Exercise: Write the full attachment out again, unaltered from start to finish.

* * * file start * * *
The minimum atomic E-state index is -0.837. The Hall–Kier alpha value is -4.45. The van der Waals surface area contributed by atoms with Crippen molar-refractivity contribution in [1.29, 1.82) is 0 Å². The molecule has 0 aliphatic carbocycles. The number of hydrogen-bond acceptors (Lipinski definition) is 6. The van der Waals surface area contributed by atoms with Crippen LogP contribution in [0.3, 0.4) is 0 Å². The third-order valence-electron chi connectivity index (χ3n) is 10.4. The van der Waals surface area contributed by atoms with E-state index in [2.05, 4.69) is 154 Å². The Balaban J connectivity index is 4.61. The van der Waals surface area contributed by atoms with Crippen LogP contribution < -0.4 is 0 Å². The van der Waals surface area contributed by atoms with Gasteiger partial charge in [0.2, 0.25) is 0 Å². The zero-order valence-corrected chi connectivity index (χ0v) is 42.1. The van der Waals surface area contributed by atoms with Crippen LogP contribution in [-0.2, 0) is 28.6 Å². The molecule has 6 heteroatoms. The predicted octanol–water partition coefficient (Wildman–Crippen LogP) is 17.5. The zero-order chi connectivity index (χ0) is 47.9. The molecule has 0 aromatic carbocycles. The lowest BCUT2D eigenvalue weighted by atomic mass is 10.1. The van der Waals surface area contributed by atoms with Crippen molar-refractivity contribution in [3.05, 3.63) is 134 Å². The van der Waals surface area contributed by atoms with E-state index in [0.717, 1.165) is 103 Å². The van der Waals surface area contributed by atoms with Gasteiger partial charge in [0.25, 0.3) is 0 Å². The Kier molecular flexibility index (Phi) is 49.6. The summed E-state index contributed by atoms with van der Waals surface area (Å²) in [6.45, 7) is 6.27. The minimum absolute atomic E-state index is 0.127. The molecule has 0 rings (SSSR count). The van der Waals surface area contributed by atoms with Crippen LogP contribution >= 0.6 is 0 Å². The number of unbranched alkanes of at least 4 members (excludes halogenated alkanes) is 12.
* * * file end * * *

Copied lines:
The minimum atomic E-state index is -0.837. The Hall–Kier alpha value is -4.45. The van der Waals surface area contributed by atoms with Crippen molar-refractivity contribution in [1.29, 1.82) is 0 Å². The molecule has 0 aliphatic carbocycles. The number of hydrogen-bond acceptors (Lipinski definition) is 6. The van der Waals surface area contributed by atoms with Crippen LogP contribution in [0.3, 0.4) is 0 Å². The third-order valence-electron chi connectivity index (χ3n) is 10.4. The van der Waals surface area contributed by atoms with E-state index in [2.05, 4.69) is 154 Å². The Balaban J connectivity index is 4.61. The van der Waals surface area contributed by atoms with Crippen LogP contribution < -0.4 is 0 Å². The van der Waals surface area contributed by atoms with Gasteiger partial charge in [0.2, 0.25) is 0 Å². The zero-order valence-corrected chi connectivity index (χ0v) is 42.1. The van der Waals surface area contributed by atoms with Crippen LogP contribution in [-0.2, 0) is 28.6 Å². The molecule has 6 heteroatoms. The predicted octanol–water partition coefficient (Wildman–Crippen LogP) is 17.5. The zero-order chi connectivity index (χ0) is 47.9. The molecule has 0 aromatic carbocycles. The lowest BCUT2D eigenvalue weighted by atomic mass is 10.1. The van der Waals surface area contributed by atoms with Crippen molar-refractivity contribution in [3.05, 3.63) is 134 Å². The van der Waals surface area contributed by atoms with E-state index in [0.717, 1.165) is 103 Å². The van der Waals surface area contributed by atoms with Gasteiger partial charge in [0.25, 0.3) is 0 Å². The Kier molecular flexibility index (Phi) is 49.6. The summed E-state index contributed by atoms with van der Waals surface area (Å²) in [6.45, 7) is 6.27. The minimum absolute atomic E-state index is 0.127. The molecule has 0 rings (SSSR count). The van der Waals surface area contributed by atoms with Crippen LogP contribution >= 0.6 is 0 Å². The number of unbranched alkanes of at least 4 members (excludes halogenated alkanes) is 12.